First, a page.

“This fear began during the trans-Atlantic crossing when it became apparent that slaves posed a very real threat to their owners. There were roughly five hundred revolts on ships crossing the middle passage, showing that even when shackled and manacled that the complicity of slaves could never be guaranteed.1 This continued into life on plantations; the fact that whites were greatly outnumbered served only to exacerbate this fear that was felt. In Jamaica in 1730 there were sixteen slaves to every free white person on the island; in British Guiana the ratio was twenty slaves to every free white man.2 It became very obvious, very quickly that slave owners were in a position of vulnerability, particularly as they would often be relatively isolated on the plantation with the nearest support being miles away.”

The reason I say revolts aren’t as good of a measure though, is because if you reversed the roles – blacks as masters and whites as slaves – the whites would revolt too. It doesn’t have to do with race as much, but more with the aspect of slavery itself.

I also looked to the book, Violence and Culture in the Antebellum South, for some evidence. This provided some of the most telling evidence the slaves had higher rates of violence than whites, besides the rebellions themselves. The author, Bruce Dickson Jr., describes that slave masters would sometimes pit slaves against each other for fun (think to that scene in Django: Unchained) but that a lot of the time, the masters didn’t need to, because slaves would fight each other regardless and the master trying to get them to fight, just made them not want to. One paragraph stuck out to me in particular:

“Fights occurred in the slave community for a variety of reasons, and only a few ex-slaves agreed with the assessment, approved by Southern whites, that “slaves warn’t civilized folks den – all dey knowed was to fuss and fight and kill one ‘nother.” In general, Eugene D. Genovese’s comment that violence grew out of a “flash of passion” seems to account for most of the fighting that took place. Jealousy, a spur of the moment quarrel, or even fighting for fun were all causes of violence – and the problem of motives that so troubled elite white Southerners was not so much importance to those who talked about violence in the slave community.”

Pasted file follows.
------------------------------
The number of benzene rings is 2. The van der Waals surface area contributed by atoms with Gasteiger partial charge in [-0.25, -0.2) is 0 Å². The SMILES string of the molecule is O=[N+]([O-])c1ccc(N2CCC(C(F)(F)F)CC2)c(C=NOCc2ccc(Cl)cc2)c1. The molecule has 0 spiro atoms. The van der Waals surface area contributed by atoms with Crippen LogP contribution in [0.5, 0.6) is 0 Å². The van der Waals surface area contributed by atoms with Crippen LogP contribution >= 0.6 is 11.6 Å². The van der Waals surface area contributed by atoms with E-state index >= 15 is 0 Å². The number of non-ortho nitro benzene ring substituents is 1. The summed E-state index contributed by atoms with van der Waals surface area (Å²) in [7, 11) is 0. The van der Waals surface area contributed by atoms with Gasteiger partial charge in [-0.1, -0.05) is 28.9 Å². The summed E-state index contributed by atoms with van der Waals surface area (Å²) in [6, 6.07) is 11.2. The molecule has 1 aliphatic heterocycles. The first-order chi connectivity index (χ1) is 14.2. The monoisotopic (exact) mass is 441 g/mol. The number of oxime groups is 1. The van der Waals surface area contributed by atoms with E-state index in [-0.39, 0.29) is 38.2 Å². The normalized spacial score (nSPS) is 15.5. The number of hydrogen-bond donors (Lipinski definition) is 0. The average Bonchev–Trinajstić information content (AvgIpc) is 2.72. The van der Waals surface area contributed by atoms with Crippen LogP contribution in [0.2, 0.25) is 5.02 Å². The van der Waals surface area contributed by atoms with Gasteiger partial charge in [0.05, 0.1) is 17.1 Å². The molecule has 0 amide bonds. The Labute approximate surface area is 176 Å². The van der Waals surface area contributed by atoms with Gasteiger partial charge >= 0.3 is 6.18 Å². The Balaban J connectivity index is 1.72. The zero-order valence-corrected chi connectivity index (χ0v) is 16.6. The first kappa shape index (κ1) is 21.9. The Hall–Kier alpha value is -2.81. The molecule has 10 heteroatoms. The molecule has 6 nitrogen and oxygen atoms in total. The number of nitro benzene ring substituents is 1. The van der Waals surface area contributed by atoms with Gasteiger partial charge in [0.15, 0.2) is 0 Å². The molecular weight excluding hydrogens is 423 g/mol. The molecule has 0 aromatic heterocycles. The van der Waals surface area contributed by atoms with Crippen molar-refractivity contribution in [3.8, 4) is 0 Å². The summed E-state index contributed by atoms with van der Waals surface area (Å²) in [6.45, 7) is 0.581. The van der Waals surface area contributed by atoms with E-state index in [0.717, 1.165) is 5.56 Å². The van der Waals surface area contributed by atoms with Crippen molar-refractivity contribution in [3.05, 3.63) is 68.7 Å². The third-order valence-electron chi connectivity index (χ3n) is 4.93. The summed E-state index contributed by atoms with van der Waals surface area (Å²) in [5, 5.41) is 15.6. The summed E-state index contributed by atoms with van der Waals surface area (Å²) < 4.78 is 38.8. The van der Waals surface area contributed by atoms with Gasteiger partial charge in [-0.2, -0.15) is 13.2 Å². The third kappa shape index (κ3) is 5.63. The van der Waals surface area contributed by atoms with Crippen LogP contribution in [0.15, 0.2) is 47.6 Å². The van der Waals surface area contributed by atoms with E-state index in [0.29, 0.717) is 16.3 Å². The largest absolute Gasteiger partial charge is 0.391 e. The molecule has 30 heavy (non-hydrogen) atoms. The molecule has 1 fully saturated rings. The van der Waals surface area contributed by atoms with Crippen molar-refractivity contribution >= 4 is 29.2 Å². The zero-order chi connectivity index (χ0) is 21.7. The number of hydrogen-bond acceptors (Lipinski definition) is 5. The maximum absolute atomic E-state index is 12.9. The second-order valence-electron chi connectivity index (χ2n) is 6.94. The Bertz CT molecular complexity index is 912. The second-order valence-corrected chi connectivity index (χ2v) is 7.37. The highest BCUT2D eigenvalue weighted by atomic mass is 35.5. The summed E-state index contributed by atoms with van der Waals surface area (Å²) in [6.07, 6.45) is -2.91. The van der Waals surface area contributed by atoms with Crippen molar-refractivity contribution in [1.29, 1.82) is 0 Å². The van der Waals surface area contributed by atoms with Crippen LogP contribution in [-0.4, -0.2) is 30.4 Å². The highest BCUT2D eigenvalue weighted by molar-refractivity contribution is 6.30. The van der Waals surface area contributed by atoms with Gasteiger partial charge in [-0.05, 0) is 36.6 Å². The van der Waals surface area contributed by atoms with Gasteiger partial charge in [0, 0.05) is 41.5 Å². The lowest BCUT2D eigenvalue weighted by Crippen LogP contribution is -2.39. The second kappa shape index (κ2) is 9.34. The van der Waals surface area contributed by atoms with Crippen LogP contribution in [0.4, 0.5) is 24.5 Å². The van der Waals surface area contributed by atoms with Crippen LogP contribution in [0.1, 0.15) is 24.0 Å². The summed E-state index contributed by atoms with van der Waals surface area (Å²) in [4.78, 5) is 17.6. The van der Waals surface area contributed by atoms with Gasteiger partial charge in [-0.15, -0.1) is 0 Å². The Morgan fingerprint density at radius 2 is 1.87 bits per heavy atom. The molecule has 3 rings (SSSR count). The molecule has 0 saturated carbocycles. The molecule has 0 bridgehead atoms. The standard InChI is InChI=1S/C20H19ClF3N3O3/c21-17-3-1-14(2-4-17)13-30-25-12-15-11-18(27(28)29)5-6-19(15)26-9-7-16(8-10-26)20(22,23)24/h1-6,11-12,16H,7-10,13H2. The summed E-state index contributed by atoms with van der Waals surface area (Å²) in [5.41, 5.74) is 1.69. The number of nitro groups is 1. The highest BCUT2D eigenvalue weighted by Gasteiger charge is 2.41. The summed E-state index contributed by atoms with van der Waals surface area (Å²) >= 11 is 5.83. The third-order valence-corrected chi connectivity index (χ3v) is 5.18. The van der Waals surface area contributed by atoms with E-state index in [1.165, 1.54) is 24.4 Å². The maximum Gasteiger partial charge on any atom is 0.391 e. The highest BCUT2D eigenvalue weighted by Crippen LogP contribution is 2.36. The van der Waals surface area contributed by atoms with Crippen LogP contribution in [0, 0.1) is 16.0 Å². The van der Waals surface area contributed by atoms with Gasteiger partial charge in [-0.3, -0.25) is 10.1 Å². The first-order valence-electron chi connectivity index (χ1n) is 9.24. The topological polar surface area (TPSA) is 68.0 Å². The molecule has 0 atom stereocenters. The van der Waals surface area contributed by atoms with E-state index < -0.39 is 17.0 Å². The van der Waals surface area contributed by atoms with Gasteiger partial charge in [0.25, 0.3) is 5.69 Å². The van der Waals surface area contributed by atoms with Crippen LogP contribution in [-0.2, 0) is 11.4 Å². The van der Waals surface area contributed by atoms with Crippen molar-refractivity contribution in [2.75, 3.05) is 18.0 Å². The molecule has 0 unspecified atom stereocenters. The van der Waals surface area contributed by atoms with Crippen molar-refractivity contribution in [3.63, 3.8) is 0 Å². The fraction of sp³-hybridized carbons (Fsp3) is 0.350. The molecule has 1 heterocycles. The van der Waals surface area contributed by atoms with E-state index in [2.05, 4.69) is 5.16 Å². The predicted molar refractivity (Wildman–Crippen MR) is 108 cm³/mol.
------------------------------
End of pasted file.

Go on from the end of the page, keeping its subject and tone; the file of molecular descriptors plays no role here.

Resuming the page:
Dickson goes on to say that masters attempts to limit violence among slaves was largely appreciated by ex-slaves, and that many who “looked back at on the institution with some fondness, this was its main selling point.” After the Civil War, Dickson describes that ex-slaves resorted to the same “flashes of passion” as before for the violence in their communities. He says,

“Disputes could start over the merest trifles, and fighting out differences when they arose was a normal, even an encouraged mode of action for children and adults alike.”

Slaves and ex-slaves alike got into petty fights and fights for personal purposes very commonly. They were certainly violent against each other and this seems to show here. For a full description, I’d recommend reading the chapter “Slavery and Violence: The Slaves’ View” from the book for a fuller description.

Unfortunately, I can’t access the full text, only other summaries I’ve found: Jeff Forret writes in “Conflict and the “Slave Community”: Violence among Slaves in Upcountry South Carolina” that violence among slaves was a “creative and destructive force”. The entire paper is dedicated to debunking the existence of a “Utopian slave community”. Forret gives an analysis which shows these communities were very violent and riddled with what we generally consider crime.

Overall, it seems that slave communities were not utopians for slaves and that slaves were not well-behaved. Besides the rebellions, which we can expect and justify, the slaves were not good to each other or, likely, their masters. This contributes to the debate about racial violence in America. Rather than slavery being one of the causes of black crime, slaves were already rough and violent to each other as well as misbehaved regardless.